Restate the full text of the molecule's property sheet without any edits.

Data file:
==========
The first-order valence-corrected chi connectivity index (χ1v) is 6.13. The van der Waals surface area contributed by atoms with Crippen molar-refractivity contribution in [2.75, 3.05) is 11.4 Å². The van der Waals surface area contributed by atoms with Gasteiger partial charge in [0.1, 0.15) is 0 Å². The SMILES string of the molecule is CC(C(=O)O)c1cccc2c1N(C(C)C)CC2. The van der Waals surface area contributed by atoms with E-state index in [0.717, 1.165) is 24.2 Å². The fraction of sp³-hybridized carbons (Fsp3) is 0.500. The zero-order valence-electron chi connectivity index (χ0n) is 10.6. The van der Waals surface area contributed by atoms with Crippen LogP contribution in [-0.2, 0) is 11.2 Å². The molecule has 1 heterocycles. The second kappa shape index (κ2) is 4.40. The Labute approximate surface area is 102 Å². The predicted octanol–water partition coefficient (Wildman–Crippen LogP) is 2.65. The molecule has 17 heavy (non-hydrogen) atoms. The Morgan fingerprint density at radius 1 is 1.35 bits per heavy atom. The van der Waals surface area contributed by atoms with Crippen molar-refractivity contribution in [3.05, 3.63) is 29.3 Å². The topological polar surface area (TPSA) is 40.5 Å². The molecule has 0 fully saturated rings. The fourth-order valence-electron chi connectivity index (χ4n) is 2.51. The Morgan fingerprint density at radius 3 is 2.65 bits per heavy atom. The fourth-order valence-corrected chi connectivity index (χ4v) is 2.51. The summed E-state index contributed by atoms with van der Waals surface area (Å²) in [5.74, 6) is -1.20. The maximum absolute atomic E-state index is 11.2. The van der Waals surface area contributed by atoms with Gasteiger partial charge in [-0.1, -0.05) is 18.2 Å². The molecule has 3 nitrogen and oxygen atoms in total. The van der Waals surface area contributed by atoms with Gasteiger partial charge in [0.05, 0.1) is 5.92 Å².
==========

The first-order valence-corrected chi connectivity index (χ1v) is 6.13. The van der Waals surface area contributed by atoms with Crippen molar-refractivity contribution in [2.75, 3.05) is 11.4 Å². The van der Waals surface area contributed by atoms with Gasteiger partial charge in [0.1, 0.15) is 0 Å². The SMILES string of the molecule is CC(C(=O)O)c1cccc2c1N(C(C)C)CC2. The van der Waals surface area contributed by atoms with E-state index in [0.717, 1.165) is 24.2 Å². The fraction of sp³-hybridized carbons (Fsp3) is 0.500. The zero-order valence-electron chi connectivity index (χ0n) is 10.6. The van der Waals surface area contributed by atoms with Crippen LogP contribution in [-0.2, 0) is 11.2 Å². The molecule has 1 heterocycles. The second kappa shape index (κ2) is 4.40. The Labute approximate surface area is 102 Å². The predicted octanol–water partition coefficient (Wildman–Crippen LogP) is 2.65. The molecule has 17 heavy (non-hydrogen) atoms. The Morgan fingerprint density at radius 1 is 1.35 bits per heavy atom. The van der Waals surface area contributed by atoms with Crippen molar-refractivity contribution in [3.05, 3.63) is 29.3 Å². The topological polar surface area (TPSA) is 40.5 Å². The molecule has 0 fully saturated rings. The fourth-order valence-electron chi connectivity index (χ4n) is 2.51. The Morgan fingerprint density at radius 3 is 2.65 bits per heavy atom. The fourth-order valence-corrected chi connectivity index (χ4v) is 2.51. The summed E-state index contributed by atoms with van der Waals surface area (Å²) in [5.74, 6) is -1.20. The maximum absolute atomic E-state index is 11.2. The van der Waals surface area contributed by atoms with Gasteiger partial charge in [-0.1, -0.05) is 18.2 Å². The molecule has 3 nitrogen and oxygen atoms in total. The van der Waals surface area contributed by atoms with Gasteiger partial charge in [0.05, 0.1) is 5.92 Å².